Tom suffered a stroke in the summer of 1986. Although his speech and walking ability were severely altered, he rehabbed enough to improve so that he could climb the steps to do clocks. Through all his adversity, he never lost his sense of humor and wanted no one to feel sorry for him. Tom never felt like he got cheated from anything.
On October 31st 1987 Tom had another stroke/cardiac arrest while leaving the field at Cherokee H.S. after working the game. He died that Monday, November 2nd, at Garden State Hospital. He was 50 years of age. He left behind a wife, 4 children, and 2 grandchildren. Tom had retired from work on Friday.
He was remembered by many in the sports world and business world as someone who was always willing to give back and never too full of himself.
He was truly a good guy!
Joseph E. Shirk, Jr.
Joe was a 1954 graduate of Paulsboro High School. He was active in 4 sports, lettering in Football and Track and Field, receiving All-Star awards in Gloucester Co., Colonial Conference, and Group III leagues, earning him spots in both Gloucester Co. and Paulsboro H.S. Hall of Fame.
Joe became interested in and began football officiating in 1960 with Youth League Football. He soon advanced to high school officiating as Referee. He was chosen to work the first South Jersey Championship in the Atlantic City Convention Hall in 1972.
Joe served as the President of the South Jersey Officials Association, the Camden Chapter of the N.J. Football Officials Association and the Chief Evaluator for the NJFOA Atlantic Chapter.
Joe served 10 years as Commissioner of the Tri-County Youth Football League which comprised 58 + teams and 1,500 players.
Joe was the recipient of Sport Magazine's "Sport Service Award" presented to him on KYW- TV (Phila.)
For most of his adult life, Joe was best known as an outstanding football official. For 20+ years he was a Division I football referee serving as crew chief in games involving LSU, Alabama, Ohio State, Penn State, USC, Notre Dame, all the Military colleges et al, and worked several bowl games including the Cotton Bowl in Dallas, TX.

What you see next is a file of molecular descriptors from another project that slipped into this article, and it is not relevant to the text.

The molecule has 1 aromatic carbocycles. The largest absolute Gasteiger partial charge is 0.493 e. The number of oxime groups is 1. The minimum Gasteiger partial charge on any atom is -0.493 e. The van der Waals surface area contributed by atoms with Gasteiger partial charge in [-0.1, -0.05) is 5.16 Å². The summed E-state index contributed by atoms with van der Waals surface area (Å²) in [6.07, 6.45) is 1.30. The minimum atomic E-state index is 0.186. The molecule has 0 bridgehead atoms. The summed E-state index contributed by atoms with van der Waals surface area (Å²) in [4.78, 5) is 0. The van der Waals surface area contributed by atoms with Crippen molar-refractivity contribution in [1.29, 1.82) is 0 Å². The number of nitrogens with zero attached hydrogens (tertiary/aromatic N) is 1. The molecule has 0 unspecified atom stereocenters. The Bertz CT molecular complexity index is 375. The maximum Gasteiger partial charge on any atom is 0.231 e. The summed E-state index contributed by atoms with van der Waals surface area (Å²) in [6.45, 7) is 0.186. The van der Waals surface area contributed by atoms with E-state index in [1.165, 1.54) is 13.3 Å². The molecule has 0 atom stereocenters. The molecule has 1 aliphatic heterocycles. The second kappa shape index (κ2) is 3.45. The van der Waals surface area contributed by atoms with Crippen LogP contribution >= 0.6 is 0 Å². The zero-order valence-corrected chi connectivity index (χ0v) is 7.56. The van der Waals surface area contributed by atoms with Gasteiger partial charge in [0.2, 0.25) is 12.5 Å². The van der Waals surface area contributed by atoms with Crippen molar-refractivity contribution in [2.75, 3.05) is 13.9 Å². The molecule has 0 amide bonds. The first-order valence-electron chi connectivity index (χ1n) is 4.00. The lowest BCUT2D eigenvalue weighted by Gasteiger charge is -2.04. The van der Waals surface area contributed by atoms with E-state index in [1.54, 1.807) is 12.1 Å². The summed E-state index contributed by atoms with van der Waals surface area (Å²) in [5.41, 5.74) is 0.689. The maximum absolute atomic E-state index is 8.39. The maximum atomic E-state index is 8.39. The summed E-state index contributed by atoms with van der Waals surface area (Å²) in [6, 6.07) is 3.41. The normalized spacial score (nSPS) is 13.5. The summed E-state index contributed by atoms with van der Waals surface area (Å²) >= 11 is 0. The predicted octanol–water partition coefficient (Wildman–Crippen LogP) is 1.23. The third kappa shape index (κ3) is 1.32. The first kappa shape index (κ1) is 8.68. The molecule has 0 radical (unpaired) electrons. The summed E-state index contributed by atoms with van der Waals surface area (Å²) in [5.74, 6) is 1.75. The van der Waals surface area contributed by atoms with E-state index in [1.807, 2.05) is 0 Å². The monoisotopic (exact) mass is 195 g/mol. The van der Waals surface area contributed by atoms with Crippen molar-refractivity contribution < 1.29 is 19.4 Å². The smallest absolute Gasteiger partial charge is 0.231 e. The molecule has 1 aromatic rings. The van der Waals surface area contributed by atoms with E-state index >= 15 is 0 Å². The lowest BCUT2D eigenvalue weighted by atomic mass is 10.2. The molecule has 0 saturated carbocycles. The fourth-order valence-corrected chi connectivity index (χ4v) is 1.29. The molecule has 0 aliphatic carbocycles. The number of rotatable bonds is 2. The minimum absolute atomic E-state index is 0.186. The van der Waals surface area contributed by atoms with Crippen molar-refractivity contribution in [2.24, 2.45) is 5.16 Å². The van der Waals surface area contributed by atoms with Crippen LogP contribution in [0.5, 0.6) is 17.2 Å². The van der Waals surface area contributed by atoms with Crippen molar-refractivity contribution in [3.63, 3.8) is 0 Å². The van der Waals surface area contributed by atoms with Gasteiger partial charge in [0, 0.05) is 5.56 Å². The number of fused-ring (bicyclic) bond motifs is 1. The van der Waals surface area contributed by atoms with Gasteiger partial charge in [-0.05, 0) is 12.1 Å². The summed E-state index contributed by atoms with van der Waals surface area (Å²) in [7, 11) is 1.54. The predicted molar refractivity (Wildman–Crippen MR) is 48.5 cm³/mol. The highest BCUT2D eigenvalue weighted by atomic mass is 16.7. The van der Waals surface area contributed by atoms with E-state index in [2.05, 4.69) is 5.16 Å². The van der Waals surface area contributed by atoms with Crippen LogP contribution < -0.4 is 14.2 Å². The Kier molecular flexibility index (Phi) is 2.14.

Played semi-pro football for the Berwick Bears in Camden. Hurt his knee and the Doctor told him he should give up playing but suggested he try his hand at officiating.
Started his officiating career in 1935 with the Riverside vs. Cape May high school game. His officiating career will continue for close to 60 years.
Started his college career in 1947, and worked D-III and D-II games and worked his way up to D-IAA and D-IA games throughout the East coast.
In 1951 he was responsible for getting the State Athletic Association at that time to have local assignors assign the games, which at the time were being assigned by the Athletic Directors at each school.
In 1953, he was responsible for getting the State Athletic Association to agree on the fees that are paid to officials. This was the start of the League of League contract.
He was responsible for establishing a Cadet Program and setting up an in-season meeting schedule for the officials group, which started how we trained officials and continued classroom instruction with veteran officials.
He was the second recipient of the Gold Whistle Award, which is NASO’s recognition of outstanding citizens that happen to be sports officials.
Ran the Brooks-Irvine Memorial Football Club for over 50 years.
Was the SJFOA’s 1st and only assignor until 1986.
Worked for the NFL evaluating officials after his college career ended.
He is enshrined in the following Halls of Fame: SJ Sports, Coaches Association, NJSIAA
Officers and Representives
Sub Varsity Assignor
Short Wing Representative
Short Wing Alternate
Deep Wing Representative
Deep Wing Alternate
Clock Operators Representative
Let us know if you have any questions or concerns!